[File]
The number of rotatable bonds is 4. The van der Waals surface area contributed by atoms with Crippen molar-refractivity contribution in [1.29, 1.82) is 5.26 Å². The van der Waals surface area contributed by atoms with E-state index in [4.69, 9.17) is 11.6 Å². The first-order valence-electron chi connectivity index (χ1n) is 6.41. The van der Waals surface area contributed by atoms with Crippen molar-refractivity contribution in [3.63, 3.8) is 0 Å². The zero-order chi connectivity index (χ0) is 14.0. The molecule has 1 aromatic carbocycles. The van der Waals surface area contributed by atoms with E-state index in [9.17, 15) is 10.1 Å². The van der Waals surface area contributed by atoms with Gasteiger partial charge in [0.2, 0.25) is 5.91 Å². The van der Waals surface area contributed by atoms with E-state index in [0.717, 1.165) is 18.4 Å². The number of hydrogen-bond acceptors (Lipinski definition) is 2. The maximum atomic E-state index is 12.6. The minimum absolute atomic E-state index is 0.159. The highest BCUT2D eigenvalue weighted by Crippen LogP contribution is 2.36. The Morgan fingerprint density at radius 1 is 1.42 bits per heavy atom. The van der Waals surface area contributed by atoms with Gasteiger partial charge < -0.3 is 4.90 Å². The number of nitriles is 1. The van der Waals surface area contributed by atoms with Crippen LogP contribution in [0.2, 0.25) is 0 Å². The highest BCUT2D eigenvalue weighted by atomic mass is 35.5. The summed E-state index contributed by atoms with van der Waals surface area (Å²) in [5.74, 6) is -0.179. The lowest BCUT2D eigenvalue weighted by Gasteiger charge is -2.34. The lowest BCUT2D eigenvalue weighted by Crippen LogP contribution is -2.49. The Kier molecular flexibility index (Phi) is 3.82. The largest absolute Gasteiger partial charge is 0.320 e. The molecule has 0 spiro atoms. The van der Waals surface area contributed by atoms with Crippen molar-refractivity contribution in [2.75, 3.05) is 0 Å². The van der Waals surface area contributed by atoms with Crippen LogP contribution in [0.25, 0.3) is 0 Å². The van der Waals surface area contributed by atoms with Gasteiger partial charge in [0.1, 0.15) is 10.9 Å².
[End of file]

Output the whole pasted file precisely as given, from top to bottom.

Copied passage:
The number of rotatable bonds is 4. The van der Waals surface area contributed by atoms with Crippen molar-refractivity contribution in [1.29, 1.82) is 5.26 Å². The van der Waals surface area contributed by atoms with E-state index in [4.69, 9.17) is 11.6 Å². The first-order valence-electron chi connectivity index (χ1n) is 6.41. The van der Waals surface area contributed by atoms with Crippen molar-refractivity contribution in [3.63, 3.8) is 0 Å². The zero-order chi connectivity index (χ0) is 14.0. The molecule has 1 aromatic carbocycles. The van der Waals surface area contributed by atoms with E-state index in [9.17, 15) is 10.1 Å². The van der Waals surface area contributed by atoms with Gasteiger partial charge in [0.2, 0.25) is 5.91 Å². The van der Waals surface area contributed by atoms with E-state index in [0.717, 1.165) is 18.4 Å². The number of hydrogen-bond acceptors (Lipinski definition) is 2. The maximum atomic E-state index is 12.6. The minimum absolute atomic E-state index is 0.159. The highest BCUT2D eigenvalue weighted by Crippen LogP contribution is 2.36. The Morgan fingerprint density at radius 1 is 1.42 bits per heavy atom. The van der Waals surface area contributed by atoms with Gasteiger partial charge < -0.3 is 4.90 Å². The number of nitriles is 1. The van der Waals surface area contributed by atoms with Crippen LogP contribution in [0.2, 0.25) is 0 Å². The highest BCUT2D eigenvalue weighted by atomic mass is 35.5. The summed E-state index contributed by atoms with van der Waals surface area (Å²) in [5.74, 6) is -0.179. The lowest BCUT2D eigenvalue weighted by Gasteiger charge is -2.34. The lowest BCUT2D eigenvalue weighted by Crippen LogP contribution is -2.49. The Kier molecular flexibility index (Phi) is 3.82. The largest absolute Gasteiger partial charge is 0.320 e. The molecule has 0 spiro atoms. The van der Waals surface area contributed by atoms with Crippen molar-refractivity contribution in [2.75, 3.05) is 0 Å². The van der Waals surface area contributed by atoms with Crippen LogP contribution in [0.25, 0.3) is 0 Å². The van der Waals surface area contributed by atoms with Gasteiger partial charge in [0.1, 0.15) is 10.9 Å².